Thompson's Prolific White Dent Corn
Tall, productive stalks yield two heavy, 8-inch, cream-colored ears - hence the name 'prolific'! Good eating off the cob and also used as stock feed. This variety was grown by Chelsea Askew on her family's land in Peavine, GA. She says, "I haven't exactly been able to come up with words to express what it feels like to cultivate the corn that was grown and saved by my great grandfather, Pop, on the land where he grew it for decades to feed his family, livestock, and all the microbes involved in his art of fermentation and distillation."
This corn has a long history in the South. Thompson's Prolific was offered by Diggs & Beadles, Inc. Seed Merchants in Richmond, VA as early as 1910. At the Virginia Corn Grower's Association's "Corn-Day" that year, they announced they would give a prize of up to $10 in garden seeds to the farmer who could grow the biggest yield of Thompson's Prolific on one acre. It was perhaps bred by W J Thompson of Siler City, NC, who was listed as a grower for this seed in 1915 in a Farmers Market Bulletin issued by the North Carolina Agricultural Experiment Station. This corn was especially recommended for Tennessee growers by their state's experiment stations, as mentioned in a USDA Corn Improvement bulletin in 1936.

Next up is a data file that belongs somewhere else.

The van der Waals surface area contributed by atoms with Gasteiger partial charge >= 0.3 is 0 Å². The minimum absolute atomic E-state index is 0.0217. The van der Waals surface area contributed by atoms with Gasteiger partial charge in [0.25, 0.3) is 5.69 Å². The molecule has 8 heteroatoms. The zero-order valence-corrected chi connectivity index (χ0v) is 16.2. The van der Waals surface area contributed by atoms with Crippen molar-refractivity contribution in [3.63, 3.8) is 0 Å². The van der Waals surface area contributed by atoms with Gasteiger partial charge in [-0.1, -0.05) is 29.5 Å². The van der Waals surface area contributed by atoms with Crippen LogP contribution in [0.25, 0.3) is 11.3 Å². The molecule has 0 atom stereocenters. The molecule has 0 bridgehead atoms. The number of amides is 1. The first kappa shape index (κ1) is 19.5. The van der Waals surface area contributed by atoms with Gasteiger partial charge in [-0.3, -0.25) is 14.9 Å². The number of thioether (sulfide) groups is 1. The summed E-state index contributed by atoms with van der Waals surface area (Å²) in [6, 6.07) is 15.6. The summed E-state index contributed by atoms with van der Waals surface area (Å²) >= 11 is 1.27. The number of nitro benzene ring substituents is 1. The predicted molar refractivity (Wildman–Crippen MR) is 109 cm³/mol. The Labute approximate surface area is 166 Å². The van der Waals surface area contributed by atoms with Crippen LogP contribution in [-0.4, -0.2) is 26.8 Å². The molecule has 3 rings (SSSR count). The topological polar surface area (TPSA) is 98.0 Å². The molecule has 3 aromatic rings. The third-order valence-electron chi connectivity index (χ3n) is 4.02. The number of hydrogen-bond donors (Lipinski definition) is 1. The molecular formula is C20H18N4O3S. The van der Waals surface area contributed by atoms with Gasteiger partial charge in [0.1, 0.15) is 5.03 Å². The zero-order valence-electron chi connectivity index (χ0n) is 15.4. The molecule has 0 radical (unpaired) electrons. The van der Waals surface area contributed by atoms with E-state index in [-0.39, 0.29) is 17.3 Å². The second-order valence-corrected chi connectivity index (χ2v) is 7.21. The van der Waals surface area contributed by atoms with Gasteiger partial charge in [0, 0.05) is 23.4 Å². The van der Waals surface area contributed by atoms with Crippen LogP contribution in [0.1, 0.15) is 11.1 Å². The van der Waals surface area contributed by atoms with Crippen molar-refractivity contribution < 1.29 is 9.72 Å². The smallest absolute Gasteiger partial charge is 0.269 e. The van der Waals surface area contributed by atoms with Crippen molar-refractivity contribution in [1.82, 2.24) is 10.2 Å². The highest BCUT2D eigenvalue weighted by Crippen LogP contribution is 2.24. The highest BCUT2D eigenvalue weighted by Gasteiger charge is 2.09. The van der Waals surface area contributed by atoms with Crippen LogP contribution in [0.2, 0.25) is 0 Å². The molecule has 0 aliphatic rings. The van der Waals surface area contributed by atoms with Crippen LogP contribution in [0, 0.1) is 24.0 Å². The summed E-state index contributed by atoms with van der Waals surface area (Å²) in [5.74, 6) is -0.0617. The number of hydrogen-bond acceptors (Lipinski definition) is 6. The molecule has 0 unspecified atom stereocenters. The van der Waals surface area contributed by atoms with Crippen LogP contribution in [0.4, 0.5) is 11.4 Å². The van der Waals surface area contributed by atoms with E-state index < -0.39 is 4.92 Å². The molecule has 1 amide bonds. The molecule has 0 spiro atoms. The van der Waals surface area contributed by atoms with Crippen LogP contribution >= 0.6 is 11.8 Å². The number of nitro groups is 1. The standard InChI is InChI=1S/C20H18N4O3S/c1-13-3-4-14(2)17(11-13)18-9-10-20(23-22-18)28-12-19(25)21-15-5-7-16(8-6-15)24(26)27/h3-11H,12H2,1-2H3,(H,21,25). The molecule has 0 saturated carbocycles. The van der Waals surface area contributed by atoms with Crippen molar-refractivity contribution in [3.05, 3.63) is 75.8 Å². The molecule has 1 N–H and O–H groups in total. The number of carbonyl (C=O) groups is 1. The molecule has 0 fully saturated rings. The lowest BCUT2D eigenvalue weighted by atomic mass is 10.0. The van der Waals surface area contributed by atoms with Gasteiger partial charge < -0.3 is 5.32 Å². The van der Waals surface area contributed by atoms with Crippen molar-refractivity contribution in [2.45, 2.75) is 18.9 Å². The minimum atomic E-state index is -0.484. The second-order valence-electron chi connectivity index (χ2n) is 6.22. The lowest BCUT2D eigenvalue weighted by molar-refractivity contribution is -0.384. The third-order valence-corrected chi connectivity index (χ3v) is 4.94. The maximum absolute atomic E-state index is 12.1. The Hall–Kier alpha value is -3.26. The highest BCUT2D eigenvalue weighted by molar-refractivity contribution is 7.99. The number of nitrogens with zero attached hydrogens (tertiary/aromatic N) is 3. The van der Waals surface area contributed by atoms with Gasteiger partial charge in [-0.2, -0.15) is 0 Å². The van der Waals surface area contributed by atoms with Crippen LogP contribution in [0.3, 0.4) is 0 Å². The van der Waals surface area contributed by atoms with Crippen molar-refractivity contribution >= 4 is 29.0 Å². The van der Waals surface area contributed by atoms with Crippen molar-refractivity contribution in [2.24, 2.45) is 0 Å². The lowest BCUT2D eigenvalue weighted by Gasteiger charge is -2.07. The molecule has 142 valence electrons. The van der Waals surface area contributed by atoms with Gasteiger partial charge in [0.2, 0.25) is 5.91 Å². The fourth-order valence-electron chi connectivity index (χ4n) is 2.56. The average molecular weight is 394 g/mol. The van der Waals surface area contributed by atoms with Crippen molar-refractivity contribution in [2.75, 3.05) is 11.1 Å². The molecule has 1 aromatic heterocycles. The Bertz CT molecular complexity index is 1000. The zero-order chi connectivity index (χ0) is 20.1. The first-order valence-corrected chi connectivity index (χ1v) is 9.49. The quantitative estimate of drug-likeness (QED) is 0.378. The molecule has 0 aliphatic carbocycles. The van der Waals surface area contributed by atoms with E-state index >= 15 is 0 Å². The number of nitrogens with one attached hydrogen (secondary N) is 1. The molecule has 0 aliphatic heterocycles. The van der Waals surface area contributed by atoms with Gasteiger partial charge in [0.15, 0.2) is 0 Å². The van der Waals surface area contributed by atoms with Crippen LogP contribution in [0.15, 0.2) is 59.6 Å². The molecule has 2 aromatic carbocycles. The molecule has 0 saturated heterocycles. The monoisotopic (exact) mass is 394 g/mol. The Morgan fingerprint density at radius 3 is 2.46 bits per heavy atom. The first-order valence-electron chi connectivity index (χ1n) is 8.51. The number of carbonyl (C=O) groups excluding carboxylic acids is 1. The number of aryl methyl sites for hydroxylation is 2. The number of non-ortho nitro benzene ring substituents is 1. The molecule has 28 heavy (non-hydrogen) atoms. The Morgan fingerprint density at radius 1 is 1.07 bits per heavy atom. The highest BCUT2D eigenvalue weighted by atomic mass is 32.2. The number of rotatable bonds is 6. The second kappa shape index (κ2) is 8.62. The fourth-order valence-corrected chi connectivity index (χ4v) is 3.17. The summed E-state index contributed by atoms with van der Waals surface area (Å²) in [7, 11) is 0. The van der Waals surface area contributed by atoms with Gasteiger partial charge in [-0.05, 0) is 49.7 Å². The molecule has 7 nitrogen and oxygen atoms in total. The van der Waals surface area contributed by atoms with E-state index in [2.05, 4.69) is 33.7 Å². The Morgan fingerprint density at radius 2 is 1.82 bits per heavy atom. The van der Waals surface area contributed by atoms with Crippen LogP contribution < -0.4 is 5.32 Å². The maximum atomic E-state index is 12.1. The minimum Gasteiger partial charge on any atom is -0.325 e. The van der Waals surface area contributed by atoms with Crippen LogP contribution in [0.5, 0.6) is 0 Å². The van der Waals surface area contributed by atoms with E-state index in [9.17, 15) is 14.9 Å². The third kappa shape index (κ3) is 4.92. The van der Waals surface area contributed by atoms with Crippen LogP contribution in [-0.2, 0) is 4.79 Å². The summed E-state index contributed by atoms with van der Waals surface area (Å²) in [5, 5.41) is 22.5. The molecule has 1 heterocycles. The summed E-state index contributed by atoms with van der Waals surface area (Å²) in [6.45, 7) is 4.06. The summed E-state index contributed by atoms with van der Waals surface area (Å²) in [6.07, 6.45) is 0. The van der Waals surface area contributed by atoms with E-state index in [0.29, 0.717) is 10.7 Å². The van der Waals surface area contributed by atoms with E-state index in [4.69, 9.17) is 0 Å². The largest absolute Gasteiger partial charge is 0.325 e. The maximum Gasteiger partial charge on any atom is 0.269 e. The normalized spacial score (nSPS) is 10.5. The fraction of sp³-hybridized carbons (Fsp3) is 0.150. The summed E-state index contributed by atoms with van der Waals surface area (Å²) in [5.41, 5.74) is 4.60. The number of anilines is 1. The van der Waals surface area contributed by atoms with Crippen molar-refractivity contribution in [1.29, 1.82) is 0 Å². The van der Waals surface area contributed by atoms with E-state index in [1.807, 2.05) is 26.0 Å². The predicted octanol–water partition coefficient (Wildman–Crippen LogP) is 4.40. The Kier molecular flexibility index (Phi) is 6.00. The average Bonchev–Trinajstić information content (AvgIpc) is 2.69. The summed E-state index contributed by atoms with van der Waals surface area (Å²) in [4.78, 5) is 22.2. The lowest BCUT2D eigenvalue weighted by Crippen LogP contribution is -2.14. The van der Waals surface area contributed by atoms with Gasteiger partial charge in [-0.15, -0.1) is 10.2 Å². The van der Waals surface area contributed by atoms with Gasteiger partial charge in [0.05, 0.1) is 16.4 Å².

Days to maturity: 90-110
Seeds per pack: 60
Planting / harvesting notes
Corn requires warm soil to germinate. Wait a week or two after the last frost and sow seeds directly in the ground. Plant in rows 2-3' apart. For good pollination, it is better to plant in blocks rather than in one or two long rows. Sow 1" deep and thin to every 6-12" within the row. Keep soil moist until germination.Consider planting successions every few weeks for continual harvest.
Seed keeping notes
Corn is wind pollinated and should be isolated by 2-3 miles from other varieties of corn to avoid unwanted cross-pollination. Another option is to separate your corn plantings by 3-4 weeks so they do not flower/tassel at the same time. Allow the cobs and kernels to dry on the plants before harvesting for seed. If you are concerned about neighbor's corn plots hybridizing yours, consider only harvesting seed from the plants towards the middle of your plot, leaving the outer rows for eating. If necessary, lay out the cobs to do some final drying before removing the husks and seeds.